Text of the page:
16 Jesus replied, “They do not need to go away. You give them something to eat.”
17 “We have here only five loaves of bread and two fish,” they answered.
18 “Bring them here to me,” he said.
19 And he directed the people to sit down on the grass. Taking the five loaves and the two fish and looking up to heaven, he gave thanks and broke the loaves. Then he gave them to the disciples, and the disciples gave them to the people.
20 They all ate and were satisfied, and the disciples picked up twelve basketfuls of broken pieces that were left over.
21 The number of those who ate was about five thousand men, besides women and children.
It would be crazy for anyone, believer or not, to go to Bethesda, apparently on the Jordan River,  and look for evidence of the miracle but let's imagine someone tried.  They might find fish bones - but this is on the side of a river, so bones would hardly be surprising.  Maybe, if we wanted to stretch a point to a ridiculous extent, we could imagine looking for the bones of a thousand or so fish, all in the same location and all with enough good DNA in them to show they were somehow clones of each other.  That might show they were perfectly replicated in the miracle.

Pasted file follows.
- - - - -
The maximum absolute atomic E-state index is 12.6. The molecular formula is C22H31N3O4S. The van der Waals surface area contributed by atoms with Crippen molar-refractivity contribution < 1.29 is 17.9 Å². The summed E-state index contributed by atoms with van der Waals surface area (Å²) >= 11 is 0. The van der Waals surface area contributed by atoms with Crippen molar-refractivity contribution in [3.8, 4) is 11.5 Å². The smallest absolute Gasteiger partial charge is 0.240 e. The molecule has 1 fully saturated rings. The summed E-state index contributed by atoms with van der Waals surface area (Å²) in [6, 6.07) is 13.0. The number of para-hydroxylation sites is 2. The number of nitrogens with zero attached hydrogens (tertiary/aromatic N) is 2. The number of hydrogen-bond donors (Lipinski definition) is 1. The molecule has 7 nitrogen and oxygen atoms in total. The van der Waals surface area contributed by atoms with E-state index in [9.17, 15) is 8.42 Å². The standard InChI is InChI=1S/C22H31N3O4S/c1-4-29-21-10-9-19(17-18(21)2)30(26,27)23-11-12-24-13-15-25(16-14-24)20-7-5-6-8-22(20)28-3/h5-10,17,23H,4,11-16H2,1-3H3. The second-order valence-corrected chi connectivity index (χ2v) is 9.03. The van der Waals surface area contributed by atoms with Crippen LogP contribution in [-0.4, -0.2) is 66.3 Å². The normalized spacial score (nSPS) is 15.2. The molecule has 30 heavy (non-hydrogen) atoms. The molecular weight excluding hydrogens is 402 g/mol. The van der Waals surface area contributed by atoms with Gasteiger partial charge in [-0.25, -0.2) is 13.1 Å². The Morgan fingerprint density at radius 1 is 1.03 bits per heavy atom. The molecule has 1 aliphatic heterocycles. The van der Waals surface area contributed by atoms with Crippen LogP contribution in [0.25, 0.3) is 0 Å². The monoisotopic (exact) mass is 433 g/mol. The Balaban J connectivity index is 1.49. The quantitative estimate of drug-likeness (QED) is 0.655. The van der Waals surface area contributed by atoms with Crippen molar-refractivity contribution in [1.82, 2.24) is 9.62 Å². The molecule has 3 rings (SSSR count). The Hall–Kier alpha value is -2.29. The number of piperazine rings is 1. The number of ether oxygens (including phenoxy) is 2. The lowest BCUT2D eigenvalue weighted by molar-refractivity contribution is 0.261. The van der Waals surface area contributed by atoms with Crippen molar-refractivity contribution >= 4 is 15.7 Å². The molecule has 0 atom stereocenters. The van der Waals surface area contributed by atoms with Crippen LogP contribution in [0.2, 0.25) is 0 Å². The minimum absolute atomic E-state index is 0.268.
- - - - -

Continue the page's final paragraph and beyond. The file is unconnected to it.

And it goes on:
This excludes the possibility, though, of God choosing to make the fish pleasing each individual taste so all had their favorite, whether it be bass, trout, carp or well, fish that actually live in the Middle East rather than my native Canada.
So, we have a situation where finding the (far-fetched) evidence would defend the claims of the miracle but not finding the evidence does no injury to those claims.
The same might be said regarding evidence of Mary's virginity during her pregnancy.  'nough said.
Snopes on The Lost Day (This is about the claim that NASA engineers working to organize their satellites for long periods of time, had made a computer program to plan for a hundred or a thousand years.  But the computer broke down and the reason was, there was a missing day.  This is crazy as Snopes explains)